University strike: tens of thousands of staff walk out across UK

Lecturers and other workers begin eight-day action over pay and pensions

Universities across the UK are facing widespread disruption after tens of thousands of lecturers and other staff walked out on strike in protest over pay cuts, increased pension costs and deteriorating conditions.

Union leaders reported a strong show of support on Monday for the industrial action, which will last eight days and could extend into the new year with a second wave of strikes if staff demands are not met.

Pickets had been set up at 60 universities that are taking part in the action, and the University and College Union (UCU) said talks were under way with other institutions about being balloted again to join further action in the new year.

More than 40,000 lecturers, technicians, librarians and other academic and support staff were taking part in the action, but the UCU said it had been processing requests from 3,500 more workers seeking to join the union since the strikes were announced three weeks ago.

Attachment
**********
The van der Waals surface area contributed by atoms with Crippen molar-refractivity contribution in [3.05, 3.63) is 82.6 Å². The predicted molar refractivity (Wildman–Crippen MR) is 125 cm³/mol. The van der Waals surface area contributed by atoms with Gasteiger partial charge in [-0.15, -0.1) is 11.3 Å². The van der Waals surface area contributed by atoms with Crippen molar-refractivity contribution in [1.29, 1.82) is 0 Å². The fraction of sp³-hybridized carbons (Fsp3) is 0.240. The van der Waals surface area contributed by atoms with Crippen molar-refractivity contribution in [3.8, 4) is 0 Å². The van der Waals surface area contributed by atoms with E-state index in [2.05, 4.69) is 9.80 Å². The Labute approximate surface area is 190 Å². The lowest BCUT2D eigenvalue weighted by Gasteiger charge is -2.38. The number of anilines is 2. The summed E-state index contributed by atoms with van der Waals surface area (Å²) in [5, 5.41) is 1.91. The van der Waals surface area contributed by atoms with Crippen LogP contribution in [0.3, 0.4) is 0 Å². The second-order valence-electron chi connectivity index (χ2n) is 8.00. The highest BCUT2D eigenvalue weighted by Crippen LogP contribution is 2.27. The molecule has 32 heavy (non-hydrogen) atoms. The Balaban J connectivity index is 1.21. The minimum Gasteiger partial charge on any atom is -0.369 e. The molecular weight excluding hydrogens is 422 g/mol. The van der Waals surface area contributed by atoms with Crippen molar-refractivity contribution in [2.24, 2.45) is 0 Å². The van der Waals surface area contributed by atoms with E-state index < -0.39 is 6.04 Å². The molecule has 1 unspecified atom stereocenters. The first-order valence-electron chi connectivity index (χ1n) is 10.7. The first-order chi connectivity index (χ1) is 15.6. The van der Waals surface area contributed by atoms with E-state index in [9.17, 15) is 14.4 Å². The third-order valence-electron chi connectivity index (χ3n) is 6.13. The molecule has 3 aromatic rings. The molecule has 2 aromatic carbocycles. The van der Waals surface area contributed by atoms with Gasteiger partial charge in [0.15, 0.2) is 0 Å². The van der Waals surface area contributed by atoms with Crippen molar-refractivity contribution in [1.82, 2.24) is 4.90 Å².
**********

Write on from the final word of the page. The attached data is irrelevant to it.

As well as pickets, many lecturers are offering alternative teach-outs for their students, and industrial action short of a strike, including staff working strictly to their contracts, will continue until further notice. Mass demonstrations are also being held in Newcastle upon Tyne, Bristol and Manchester.

Angela Rayner, the shadow education secretary, addressed a rally of staff and students at the University of Manchester. She promised to “end the scandal of chancellors getting extortionate pay while people at the other end of the pay scale have to use food banks, which is absolutely disgusting and disgraceful”.

She said under a Labour government academics would not need to strike: “You will not need to be on the picket line because I will be working with you, not against you.”

Kate Green, the Labour candidate for the Greater Manchester constituency of Stretford and Urmston, urged Nancy Rothwell, Manchester’s vice-chancellor, to “listen to the concerns of staff”.

Outside the university, one of the largest academic institutions in the UK, many of the 2,200 UCU members were on the picket line and students waved banners criticising Rothwell’s £260,399 salary. Seth Schindler, a senior lecturer in urban development, was dressed as the former chancellor of the exchequer George Osborne, who Rothwell appointed honorary professor of economics in 2017.